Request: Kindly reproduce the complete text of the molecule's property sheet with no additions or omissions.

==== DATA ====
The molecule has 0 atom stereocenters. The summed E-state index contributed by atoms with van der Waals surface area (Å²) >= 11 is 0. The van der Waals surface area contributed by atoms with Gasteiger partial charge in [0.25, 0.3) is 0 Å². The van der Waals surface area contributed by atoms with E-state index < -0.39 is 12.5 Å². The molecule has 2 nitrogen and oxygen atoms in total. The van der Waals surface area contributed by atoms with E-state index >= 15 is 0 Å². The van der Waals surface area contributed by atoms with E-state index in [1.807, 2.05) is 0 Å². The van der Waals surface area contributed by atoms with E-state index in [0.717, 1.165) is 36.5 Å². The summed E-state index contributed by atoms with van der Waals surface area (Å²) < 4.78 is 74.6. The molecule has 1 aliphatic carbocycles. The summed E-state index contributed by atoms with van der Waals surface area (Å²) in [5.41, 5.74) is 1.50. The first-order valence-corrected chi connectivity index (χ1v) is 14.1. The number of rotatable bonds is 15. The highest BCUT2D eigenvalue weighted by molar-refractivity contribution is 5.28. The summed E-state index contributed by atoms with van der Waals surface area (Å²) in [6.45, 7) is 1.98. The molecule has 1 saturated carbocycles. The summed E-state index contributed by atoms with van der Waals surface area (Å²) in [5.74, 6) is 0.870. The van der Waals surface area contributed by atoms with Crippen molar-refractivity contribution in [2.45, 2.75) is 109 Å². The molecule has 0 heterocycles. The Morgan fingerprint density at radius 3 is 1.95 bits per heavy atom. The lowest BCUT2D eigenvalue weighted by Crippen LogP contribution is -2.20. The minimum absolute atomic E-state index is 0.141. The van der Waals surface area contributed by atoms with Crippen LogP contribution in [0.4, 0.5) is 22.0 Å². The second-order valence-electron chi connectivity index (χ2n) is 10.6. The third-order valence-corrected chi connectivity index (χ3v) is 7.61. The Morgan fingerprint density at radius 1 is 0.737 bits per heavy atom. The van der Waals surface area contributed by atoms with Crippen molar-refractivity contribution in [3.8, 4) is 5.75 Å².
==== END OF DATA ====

The molecule has 0 atom stereocenters. The summed E-state index contributed by atoms with van der Waals surface area (Å²) >= 11 is 0. The van der Waals surface area contributed by atoms with Gasteiger partial charge in [0.25, 0.3) is 0 Å². The van der Waals surface area contributed by atoms with E-state index < -0.39 is 12.5 Å². The molecule has 2 nitrogen and oxygen atoms in total. The van der Waals surface area contributed by atoms with E-state index >= 15 is 0 Å². The van der Waals surface area contributed by atoms with E-state index in [1.807, 2.05) is 0 Å². The van der Waals surface area contributed by atoms with E-state index in [0.717, 1.165) is 36.5 Å². The summed E-state index contributed by atoms with van der Waals surface area (Å²) < 4.78 is 74.6. The molecule has 1 aliphatic carbocycles. The summed E-state index contributed by atoms with van der Waals surface area (Å²) in [5.41, 5.74) is 1.50. The first-order valence-corrected chi connectivity index (χ1v) is 14.1. The number of rotatable bonds is 15. The highest BCUT2D eigenvalue weighted by molar-refractivity contribution is 5.28. The summed E-state index contributed by atoms with van der Waals surface area (Å²) in [6.45, 7) is 1.98. The molecule has 1 saturated carbocycles. The summed E-state index contributed by atoms with van der Waals surface area (Å²) in [5.74, 6) is 0.870. The van der Waals surface area contributed by atoms with Crippen molar-refractivity contribution in [2.45, 2.75) is 109 Å². The molecule has 0 heterocycles. The Morgan fingerprint density at radius 3 is 1.95 bits per heavy atom. The lowest BCUT2D eigenvalue weighted by Crippen LogP contribution is -2.20. The minimum absolute atomic E-state index is 0.141. The van der Waals surface area contributed by atoms with Crippen LogP contribution in [0.4, 0.5) is 22.0 Å². The second-order valence-electron chi connectivity index (χ2n) is 10.6. The third-order valence-corrected chi connectivity index (χ3v) is 7.61. The Morgan fingerprint density at radius 1 is 0.737 bits per heavy atom. The van der Waals surface area contributed by atoms with Crippen molar-refractivity contribution in [3.8, 4) is 5.75 Å².